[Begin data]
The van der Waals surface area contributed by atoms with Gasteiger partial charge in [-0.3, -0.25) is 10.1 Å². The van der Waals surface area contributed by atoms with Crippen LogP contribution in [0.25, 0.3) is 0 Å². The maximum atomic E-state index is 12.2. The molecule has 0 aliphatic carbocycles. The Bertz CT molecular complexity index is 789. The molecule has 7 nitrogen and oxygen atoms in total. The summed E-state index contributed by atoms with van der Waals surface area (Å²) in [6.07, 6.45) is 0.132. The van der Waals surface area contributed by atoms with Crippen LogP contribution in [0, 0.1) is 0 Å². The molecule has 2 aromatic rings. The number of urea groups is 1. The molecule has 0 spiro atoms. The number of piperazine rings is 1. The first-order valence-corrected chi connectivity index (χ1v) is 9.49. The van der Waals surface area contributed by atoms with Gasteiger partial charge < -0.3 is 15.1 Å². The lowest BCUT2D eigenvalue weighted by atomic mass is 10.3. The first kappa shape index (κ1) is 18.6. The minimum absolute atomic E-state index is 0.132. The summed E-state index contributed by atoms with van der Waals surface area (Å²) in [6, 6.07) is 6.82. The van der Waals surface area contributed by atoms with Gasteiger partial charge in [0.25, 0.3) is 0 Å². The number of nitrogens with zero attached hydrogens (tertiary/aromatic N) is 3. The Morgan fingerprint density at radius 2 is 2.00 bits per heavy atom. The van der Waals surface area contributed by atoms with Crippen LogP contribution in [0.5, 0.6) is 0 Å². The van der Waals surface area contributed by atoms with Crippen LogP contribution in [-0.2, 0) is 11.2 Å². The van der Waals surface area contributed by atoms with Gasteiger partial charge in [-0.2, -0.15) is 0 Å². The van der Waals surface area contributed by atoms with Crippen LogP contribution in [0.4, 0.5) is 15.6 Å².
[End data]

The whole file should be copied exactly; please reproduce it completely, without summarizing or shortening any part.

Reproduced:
The van der Waals surface area contributed by atoms with Gasteiger partial charge in [-0.3, -0.25) is 10.1 Å². The van der Waals surface area contributed by atoms with Crippen LogP contribution in [0.25, 0.3) is 0 Å². The maximum atomic E-state index is 12.2. The molecule has 0 aliphatic carbocycles. The Bertz CT molecular complexity index is 789. The molecule has 7 nitrogen and oxygen atoms in total. The summed E-state index contributed by atoms with van der Waals surface area (Å²) in [6.07, 6.45) is 0.132. The van der Waals surface area contributed by atoms with Crippen LogP contribution in [0, 0.1) is 0 Å². The molecule has 2 aromatic rings. The number of urea groups is 1. The molecule has 0 spiro atoms. The number of piperazine rings is 1. The first-order valence-corrected chi connectivity index (χ1v) is 9.49. The van der Waals surface area contributed by atoms with Gasteiger partial charge < -0.3 is 15.1 Å². The lowest BCUT2D eigenvalue weighted by atomic mass is 10.3. The first kappa shape index (κ1) is 18.6. The minimum absolute atomic E-state index is 0.132. The summed E-state index contributed by atoms with van der Waals surface area (Å²) in [6, 6.07) is 6.82. The van der Waals surface area contributed by atoms with Gasteiger partial charge in [0.25, 0.3) is 0 Å². The number of nitrogens with zero attached hydrogens (tertiary/aromatic N) is 3. The Morgan fingerprint density at radius 2 is 2.00 bits per heavy atom. The van der Waals surface area contributed by atoms with Crippen LogP contribution in [0.5, 0.6) is 0 Å². The van der Waals surface area contributed by atoms with Crippen LogP contribution in [-0.2, 0) is 11.2 Å². The van der Waals surface area contributed by atoms with Gasteiger partial charge in [-0.2, -0.15) is 0 Å². The van der Waals surface area contributed by atoms with Crippen LogP contribution in [0.4, 0.5) is 15.6 Å².